Archive for the ‘PowerPivot’ Category

Download 10,000 Days of Free Weather Data for Almost Any Location Worldwide

Tuesday, April 17th, 2012

Download 10,000 Days of Free Weather Data for Almost Any Location Worldwide

A very cool demonstration of PowerPivot with weather data.

I don’t have PowerPivot (or Office 2010) but will be correcting that in the near future.

Pointers to importing diverse data into PowerPivot?

Importing UK Weather Data from Azure Marketplace into PowerPivot

Sunday, April 15th, 2012

Importing UK Weather Data from Azure Marketplace into PowerPivot by Chris Webb.

From the post:

I don’t always agree with everything Rob Collie says, much as I respect him, but his recent post on the Windows Azure Marketplace (part of which used to be known as the Azure Datamarket) had me nodding my head. The WAM has been around for a while now and up until recently I didn’t find anything much there that I could use in my day job; I had the distinct feeling it was going to be yet another Microsoft white elephant. The appearance of the DateStream date dimension table (see here for more details) was for me a turning point, and a month ago I saw something really interesting: detailed weather data for the UK from the Met Office (the UK’s national weather service) is now available there too. OK, it’s not going to be very useful for anyone outside the UK, but the UK is my home market and for some of my customers the ability to do things like use weather forecasts to predict footfall in shops will be very useful. It’s exactly the kind of data that analysts want to find in a data market, and if the WAM guys can add other equally useful data sets they should soon reach the point where WAM is a regular destination for all PowerPivot users.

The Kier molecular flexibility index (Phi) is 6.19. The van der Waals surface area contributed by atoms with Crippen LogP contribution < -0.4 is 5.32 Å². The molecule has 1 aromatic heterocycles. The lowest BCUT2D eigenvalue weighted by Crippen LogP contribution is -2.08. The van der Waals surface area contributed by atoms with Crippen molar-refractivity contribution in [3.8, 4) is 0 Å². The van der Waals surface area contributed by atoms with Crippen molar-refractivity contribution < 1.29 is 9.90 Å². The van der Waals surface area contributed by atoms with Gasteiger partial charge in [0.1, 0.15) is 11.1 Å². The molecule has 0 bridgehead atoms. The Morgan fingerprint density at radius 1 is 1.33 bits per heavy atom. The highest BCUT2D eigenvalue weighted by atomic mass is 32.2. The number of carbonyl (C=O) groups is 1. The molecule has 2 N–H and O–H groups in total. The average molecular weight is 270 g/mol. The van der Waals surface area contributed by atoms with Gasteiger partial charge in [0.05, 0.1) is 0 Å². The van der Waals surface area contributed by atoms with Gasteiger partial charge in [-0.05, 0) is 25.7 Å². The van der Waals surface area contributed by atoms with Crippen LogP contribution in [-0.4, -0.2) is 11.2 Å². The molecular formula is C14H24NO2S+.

Importing this weather data into PowerPivot isn’t completely straightforward though – the data itself is quite complex. The Datamarket guys are working on some documentation for it but in the meantime I thought I’d blog about my experiences; I need to thank Max Uritsky and Ziv Kaspersky for helping me out on this.

I don’t live in the UK nor do I use PowerPivot but I suspect readers of this blog may fall into either category or both. In any event, learning more about data sources, import and even software is always a useful thing.

All of those are likely to be sources you will need or encounter when authoring a topic map.

Interesting that while Amazon is striving to bring “big data” processing skills to everyone, the importing of data remains a roadblock for some users. Standard exports for particular data sets may become a commodity.